While the GPGPU frameworks allow you to write code directly for the GPU, it is not a good idea to take an existing program and simply run it on the GPU. Remember the architectural differences mentioned above? A program designed for CPU is not a good fit for the GPU architecture and will most probably run very poorly. To harness the power of the GPU you need to write your software specifically with the GPU architecture in mind, but once you do that, you can feast on the high throughput the GPU can give you. It’s also worth mentioning that modern computer motherboards can easily fit at least 2 or 3 GPUs inside, making upgrading much easier than a CPU upgrade.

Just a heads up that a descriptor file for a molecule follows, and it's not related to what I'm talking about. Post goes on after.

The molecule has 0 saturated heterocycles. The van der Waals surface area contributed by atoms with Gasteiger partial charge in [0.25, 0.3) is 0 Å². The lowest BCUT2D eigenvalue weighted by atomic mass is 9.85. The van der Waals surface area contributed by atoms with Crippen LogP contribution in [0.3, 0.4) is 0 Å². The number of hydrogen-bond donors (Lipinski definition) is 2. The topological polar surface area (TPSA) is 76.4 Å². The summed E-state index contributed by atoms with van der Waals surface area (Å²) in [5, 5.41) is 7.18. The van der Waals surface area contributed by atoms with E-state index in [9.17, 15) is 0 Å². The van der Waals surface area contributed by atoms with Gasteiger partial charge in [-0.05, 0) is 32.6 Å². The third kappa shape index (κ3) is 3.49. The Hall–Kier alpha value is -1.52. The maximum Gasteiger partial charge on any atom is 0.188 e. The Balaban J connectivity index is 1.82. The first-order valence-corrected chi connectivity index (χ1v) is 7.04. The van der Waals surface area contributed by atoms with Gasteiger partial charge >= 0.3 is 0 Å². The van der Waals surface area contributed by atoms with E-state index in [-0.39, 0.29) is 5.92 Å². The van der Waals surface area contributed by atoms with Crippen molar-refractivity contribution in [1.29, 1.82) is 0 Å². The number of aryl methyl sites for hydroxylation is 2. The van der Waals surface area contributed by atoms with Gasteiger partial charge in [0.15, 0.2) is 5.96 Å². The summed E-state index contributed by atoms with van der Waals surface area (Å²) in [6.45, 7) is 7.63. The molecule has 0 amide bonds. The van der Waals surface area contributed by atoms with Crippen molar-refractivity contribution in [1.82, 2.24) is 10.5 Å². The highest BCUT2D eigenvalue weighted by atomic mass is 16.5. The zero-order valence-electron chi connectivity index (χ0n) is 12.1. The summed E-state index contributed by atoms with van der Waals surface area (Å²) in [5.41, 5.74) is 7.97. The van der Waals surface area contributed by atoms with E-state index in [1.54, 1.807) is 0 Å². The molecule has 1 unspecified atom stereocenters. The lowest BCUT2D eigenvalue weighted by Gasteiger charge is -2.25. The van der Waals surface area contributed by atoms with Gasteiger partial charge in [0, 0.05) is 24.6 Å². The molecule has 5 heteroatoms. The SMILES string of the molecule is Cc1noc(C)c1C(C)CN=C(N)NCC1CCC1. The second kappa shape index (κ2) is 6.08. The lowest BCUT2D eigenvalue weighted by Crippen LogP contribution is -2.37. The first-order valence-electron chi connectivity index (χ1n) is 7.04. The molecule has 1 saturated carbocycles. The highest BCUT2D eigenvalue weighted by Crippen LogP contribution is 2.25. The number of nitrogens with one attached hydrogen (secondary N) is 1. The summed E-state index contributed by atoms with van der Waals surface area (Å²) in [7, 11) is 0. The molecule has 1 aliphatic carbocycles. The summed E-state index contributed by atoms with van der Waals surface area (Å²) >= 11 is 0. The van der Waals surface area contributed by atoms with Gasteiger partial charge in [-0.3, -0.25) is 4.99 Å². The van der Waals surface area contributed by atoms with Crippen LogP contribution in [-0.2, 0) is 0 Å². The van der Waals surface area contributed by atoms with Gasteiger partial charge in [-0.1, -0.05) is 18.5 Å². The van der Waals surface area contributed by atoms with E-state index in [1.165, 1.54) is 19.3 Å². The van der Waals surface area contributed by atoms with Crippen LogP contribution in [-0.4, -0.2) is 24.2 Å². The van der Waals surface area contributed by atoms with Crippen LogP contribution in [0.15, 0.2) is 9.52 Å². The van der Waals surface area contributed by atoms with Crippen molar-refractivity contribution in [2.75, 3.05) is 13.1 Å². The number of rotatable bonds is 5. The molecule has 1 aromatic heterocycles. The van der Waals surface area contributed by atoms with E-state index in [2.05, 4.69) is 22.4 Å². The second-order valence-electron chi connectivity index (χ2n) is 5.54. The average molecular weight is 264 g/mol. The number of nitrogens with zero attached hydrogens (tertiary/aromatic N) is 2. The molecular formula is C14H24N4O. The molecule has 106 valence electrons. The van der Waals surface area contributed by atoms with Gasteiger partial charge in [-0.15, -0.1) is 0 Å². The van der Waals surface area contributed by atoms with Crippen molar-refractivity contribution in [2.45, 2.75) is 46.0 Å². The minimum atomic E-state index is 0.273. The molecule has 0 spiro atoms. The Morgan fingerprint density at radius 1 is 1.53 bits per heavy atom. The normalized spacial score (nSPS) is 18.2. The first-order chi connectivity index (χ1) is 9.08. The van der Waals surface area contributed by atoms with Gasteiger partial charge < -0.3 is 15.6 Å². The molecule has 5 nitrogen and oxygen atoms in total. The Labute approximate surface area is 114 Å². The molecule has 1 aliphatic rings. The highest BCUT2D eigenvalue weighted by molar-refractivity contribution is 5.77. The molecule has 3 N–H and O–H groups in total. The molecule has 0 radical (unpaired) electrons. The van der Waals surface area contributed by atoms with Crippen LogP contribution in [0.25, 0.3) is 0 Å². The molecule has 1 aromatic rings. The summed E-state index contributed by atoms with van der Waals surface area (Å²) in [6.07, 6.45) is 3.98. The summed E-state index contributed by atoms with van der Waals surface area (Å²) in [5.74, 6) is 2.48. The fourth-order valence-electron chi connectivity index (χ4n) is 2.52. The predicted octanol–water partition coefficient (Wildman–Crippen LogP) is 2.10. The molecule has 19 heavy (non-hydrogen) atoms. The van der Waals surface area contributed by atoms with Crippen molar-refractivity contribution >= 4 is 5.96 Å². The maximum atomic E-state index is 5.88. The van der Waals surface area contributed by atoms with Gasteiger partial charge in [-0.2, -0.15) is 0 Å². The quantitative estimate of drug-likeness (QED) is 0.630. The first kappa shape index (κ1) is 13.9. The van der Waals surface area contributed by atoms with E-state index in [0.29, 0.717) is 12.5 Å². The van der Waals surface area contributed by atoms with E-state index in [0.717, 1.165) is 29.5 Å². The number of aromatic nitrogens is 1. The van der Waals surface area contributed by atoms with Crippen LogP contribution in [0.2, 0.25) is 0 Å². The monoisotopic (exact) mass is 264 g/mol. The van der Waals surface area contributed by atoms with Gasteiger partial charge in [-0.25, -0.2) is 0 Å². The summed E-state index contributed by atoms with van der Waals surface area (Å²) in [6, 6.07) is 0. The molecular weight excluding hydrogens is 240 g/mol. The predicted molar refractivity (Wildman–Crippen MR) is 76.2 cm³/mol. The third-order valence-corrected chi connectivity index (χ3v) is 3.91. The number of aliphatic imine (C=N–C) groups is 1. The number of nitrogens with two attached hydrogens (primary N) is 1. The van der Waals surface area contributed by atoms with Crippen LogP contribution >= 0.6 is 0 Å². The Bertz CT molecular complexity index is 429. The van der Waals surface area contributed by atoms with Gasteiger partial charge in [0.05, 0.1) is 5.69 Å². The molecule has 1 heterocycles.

I hope you now have a fairly thorough understanding of what the CPU and GPU are for and what problems they solve. Now let’s look at a few examples for tasks:
Here are some things that are not suited for a GPU:
- Running your everyday OS or programs
- Anything that is serial in nature and cannot easily be parallelized
- Anything that is not computationally heavy and takes a short time to do.
And here’s a few examples of things that fit on the GPU nicely:
- Image processing
- Machine Learning and Deep Learning
- Big Data analysis
- Cryptocurrency mining
Finally check this cool Mythbusters video that demonstrates the concept of CPU vs GPU computing.